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Senior athlete proves age is just a number

  • ASSOCIATED PRESS

    Flo Filion Meiler, an 84-year-old record-setting pole vaulter, trains at the University of Vermont indoor track in Burlington, Vt. She turns 85 in June and plans to compete in the National Senior Games in New Mexico that month.

BURLINGTON, Vt. >> An 84-year-old pole vaulter isn’t putting her pole down anytime soon.

Flo Filion Meiler competed last month in the World Masters Athletics Championships Indoor in Poland, where she earned gold in the 4×200 relay, pentathlon, 60-meter hurdles, high jump and pole vault, as well as silver medals in the long jump and triple jump.

The petite, energetic woman from Shelburne, Vt., said she feels more like 70 than nearly 85.

“But you know, I do train five days a week. And when I found out I was going to compete at the worlds, I’ve been training six days a week because I knew I would really get my body in shape,” she said recently after track and field training at the University of Vermont.

Meiler did not have any competition in the pole vault at the championships in Torun, Poland. She was the only one registered in her age group, 80-84, for the sport, for which she set a world record at age 80.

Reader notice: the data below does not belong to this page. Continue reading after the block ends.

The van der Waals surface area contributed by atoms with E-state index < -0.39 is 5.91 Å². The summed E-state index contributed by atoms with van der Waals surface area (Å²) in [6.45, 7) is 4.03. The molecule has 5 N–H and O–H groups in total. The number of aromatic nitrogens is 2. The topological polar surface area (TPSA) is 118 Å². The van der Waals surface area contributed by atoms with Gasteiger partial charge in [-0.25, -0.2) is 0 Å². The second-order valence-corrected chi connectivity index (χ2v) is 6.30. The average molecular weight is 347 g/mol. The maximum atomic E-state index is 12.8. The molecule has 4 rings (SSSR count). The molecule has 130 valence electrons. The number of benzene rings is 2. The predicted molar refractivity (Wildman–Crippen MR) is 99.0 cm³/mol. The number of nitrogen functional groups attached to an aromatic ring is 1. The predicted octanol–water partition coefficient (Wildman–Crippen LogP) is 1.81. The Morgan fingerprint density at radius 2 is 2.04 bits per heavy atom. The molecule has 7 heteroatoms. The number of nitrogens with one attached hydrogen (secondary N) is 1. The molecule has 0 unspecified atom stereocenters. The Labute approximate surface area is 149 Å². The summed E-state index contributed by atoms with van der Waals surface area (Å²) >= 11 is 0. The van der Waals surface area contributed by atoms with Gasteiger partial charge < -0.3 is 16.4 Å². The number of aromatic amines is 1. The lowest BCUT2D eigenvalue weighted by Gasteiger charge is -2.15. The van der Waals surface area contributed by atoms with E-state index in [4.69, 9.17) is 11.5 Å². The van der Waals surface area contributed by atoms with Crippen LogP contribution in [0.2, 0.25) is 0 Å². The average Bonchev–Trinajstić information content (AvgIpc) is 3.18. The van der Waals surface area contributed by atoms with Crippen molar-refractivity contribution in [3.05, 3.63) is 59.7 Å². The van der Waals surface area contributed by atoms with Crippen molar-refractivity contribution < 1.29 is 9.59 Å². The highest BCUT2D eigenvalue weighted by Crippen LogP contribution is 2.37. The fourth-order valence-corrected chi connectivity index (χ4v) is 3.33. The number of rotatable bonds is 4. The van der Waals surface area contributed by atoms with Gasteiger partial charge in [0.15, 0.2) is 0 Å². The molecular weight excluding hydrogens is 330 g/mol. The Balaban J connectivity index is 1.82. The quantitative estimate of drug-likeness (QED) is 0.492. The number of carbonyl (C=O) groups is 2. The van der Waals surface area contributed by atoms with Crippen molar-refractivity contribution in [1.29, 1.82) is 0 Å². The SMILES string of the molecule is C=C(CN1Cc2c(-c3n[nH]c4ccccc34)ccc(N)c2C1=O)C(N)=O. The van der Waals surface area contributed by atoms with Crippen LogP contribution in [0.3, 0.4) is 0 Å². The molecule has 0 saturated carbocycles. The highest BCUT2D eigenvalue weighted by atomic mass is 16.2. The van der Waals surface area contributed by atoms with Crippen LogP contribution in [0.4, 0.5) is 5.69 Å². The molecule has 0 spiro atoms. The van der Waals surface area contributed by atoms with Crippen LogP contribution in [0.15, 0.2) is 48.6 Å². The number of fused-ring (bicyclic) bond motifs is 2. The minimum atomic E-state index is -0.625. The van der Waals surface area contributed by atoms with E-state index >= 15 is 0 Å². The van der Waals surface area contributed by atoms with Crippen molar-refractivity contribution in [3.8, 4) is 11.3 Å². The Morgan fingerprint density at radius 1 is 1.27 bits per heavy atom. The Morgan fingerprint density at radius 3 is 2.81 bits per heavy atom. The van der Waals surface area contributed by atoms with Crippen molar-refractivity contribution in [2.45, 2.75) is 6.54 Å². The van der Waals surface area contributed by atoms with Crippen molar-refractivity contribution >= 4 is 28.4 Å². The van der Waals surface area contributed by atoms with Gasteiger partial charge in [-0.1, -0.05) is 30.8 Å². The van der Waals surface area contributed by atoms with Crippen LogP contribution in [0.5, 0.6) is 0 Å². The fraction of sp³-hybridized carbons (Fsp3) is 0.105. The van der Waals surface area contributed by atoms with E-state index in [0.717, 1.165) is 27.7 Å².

Meiler said the events she likes best are the hurdles and the pole vault — one of the more daring track and field events, in which competitors run while carrying a fiberglass or composite pole, brace it against the ground to launch themselves over a high bar, and land on a mat.

“You really have to work at that,” she said. “You have to have the upper core and you have to have timing, and I just love it because it’s challenging.”

Meiler is used to hard work. She grew up on a dairy farm, where she helped her father with the chores, feeding the cattle and raking hay. In school, she did well at basketball, took tap and ballroom dancing, and, living near Lake Champlain, she water skied.

Meiler, who worked for 30 years as a sales representative for Herbalife nutritional supplements, and her husband, Eugene, who was a military pilot and then became a financial analyst, together competed in water skiing.

“Many times when I did water ski competition I was the only gal in my age group,” she said.

She’s a relative newcomer to pole vaulting and track and field overall. At age 60, she was competing in doubles tennis with her husband in a qualifying year at the Vermont Senior Games when a friend encouraged her to try the long jump because competitors were needed.

“That was the beginning of my track career,” she said, standing in a room of her home, surrounded by hundreds of medals. She took up pole vaulting at 65.

Setting a record at age 80 with a 6-foot pole vault at the USA Track and Field Adirondack Championships in Albany, N.Y., while her husband watched, Meiler said, was one of her happiest days.

“I was screaming, I was so happy,” she said.

The overall world record for women’s pole vaulting is 16.6 feet according to the International Association of Athletics Federations.

Meiler turns 85 in June, when she’ll head to the National Senior Games in New Mexico.

That will put her in a new age group, in which she hopes to set even more records.

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